In our research, using data from Surveillance, Epidemiology and End Results (SEER) database, we intended to use different approaches to evaluate the radiotherapy-correlated risk of developing individual SPMs for lung cancer, which was rarely studied and had significant implications for radiotherapy in lung cancer treatment.


Participant cohorts

Using the data from nine registries of SEER database, participants diagnosed with lung cancer as the first primary cancer were enrolled from 1975 to 2018. The diagnoses of patients enrolled were pathologically confirmed and defined using the ICD-O-3 site codes (C34.0 to C34.9). The detailed codes for all cancer in this analysis were presented in Table S1. Patients with tumors of localized and regional stages at diagnosis were enrolled. The following were the exclusion criteria: patients under the age of twenty, patients with distant metastasis, patients not receiving the surgery, patients receiving radiotherapy other than external-beam radiotherapy, and those for whom race, tumor stage, age, surgery, radiotherapy, survival time or survival status information were unavailable. Patients with survival time less than five and two years after the diagnosis of the first primary cancer were also excluded in the second solid and hematologic malignancy cohorts, respectively. The survival time cut-off was based on the minimal latency period for radiation-induced tumorigenesis [23].

The use of anonymized, publicly accessible data did not need ethical approval. Access to and use of data from the SEER database did not need patient consent. This study followed the Strengthening the Reporting of Observational Studies in Epidemiology (STROBE) reporting guideline for cohort studies.

Outcome and follow-up

The primary outcome of this study was defined as the development of SPM (second solid malignancies or hematologic malignancies) five or two years after the diagnosis of the first primary malignancy. We excluded second solid malignancies with fewer than 50 cases in the cohort with at least 5 years of follow-up, and second hematologic malignancies with fewer than 10 cases in a second cohort with at least 2 years of follow-up. In the subsequent analysis, we first evaluated the risk for all the second solid malignancies or hematologic malignancies and separately estimated the risk for each SPM. The SPMs were categorized using the ICD-O-3 site codes and detailed codes were presented in Table S1. Follow-up for second solid and hematologic malignancies began 5 and 2 years after diagnosis of the first primary cancer, respectively. And follow-up ended at all-cause death, the last follow-up, after a 30-year follow-up, SPM diagnosis, or December 31, 2018, whichever occurred first.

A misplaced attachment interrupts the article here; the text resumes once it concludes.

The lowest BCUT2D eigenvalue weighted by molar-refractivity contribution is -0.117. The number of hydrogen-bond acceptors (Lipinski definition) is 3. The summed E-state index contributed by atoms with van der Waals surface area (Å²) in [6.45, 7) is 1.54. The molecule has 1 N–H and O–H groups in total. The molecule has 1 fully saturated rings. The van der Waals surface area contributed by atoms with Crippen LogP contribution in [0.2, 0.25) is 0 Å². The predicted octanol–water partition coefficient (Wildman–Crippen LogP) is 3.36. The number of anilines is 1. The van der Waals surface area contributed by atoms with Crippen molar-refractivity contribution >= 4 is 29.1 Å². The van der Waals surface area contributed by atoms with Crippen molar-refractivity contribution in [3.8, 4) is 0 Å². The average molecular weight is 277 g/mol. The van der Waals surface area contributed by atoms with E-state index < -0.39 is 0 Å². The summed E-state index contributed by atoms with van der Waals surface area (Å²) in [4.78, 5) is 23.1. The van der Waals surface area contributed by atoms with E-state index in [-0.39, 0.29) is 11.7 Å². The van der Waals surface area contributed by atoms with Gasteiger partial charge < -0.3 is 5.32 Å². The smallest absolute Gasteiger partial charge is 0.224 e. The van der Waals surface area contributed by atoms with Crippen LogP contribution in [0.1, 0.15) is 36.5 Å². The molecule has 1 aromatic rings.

Statistical analysis

Poisson regression analysis was conducted to estimate the relative risks (RRs) and 95% CIs of developing SPMs for lung cancer patients according to the administration of radiotherapy (RT vs NRT), and RRs were adjusted for gender and age at diagnosis of the first primary cancer. Next, using the Poisson regression analysis with SEER*Stat (version, the standardized incidence ratios (SIRs) and 95% confidence intervals (CIs) were then computed. The SIR was the ratio of the incidence of SPMs among patients with lung cancer to the incidence of corresponding primary malignancies in the general population of the United States. In the subgroup analysis, we stratified patients according to their clinical characteristics and calculated the RRs and SIRs of each subgroup.

With the use of Fine-Gray competing risk regression analysis, we assessed the cumulative incidence of developing SPMs. The competing events for SPM occurrence were all-cause death and non-SPM occurrence. In addition, the corresponding risk model was built to calculate the hazard ratios (HRs) and 95% CIs, which were adjusted for gender and age at diagnosis of the first primary cancer. In this study, the statistically significant threshold was P < 0.05 and all of the statistical analyses were performed with SEER*Stat (version and R software (version 4.0.4).


Patient characteristics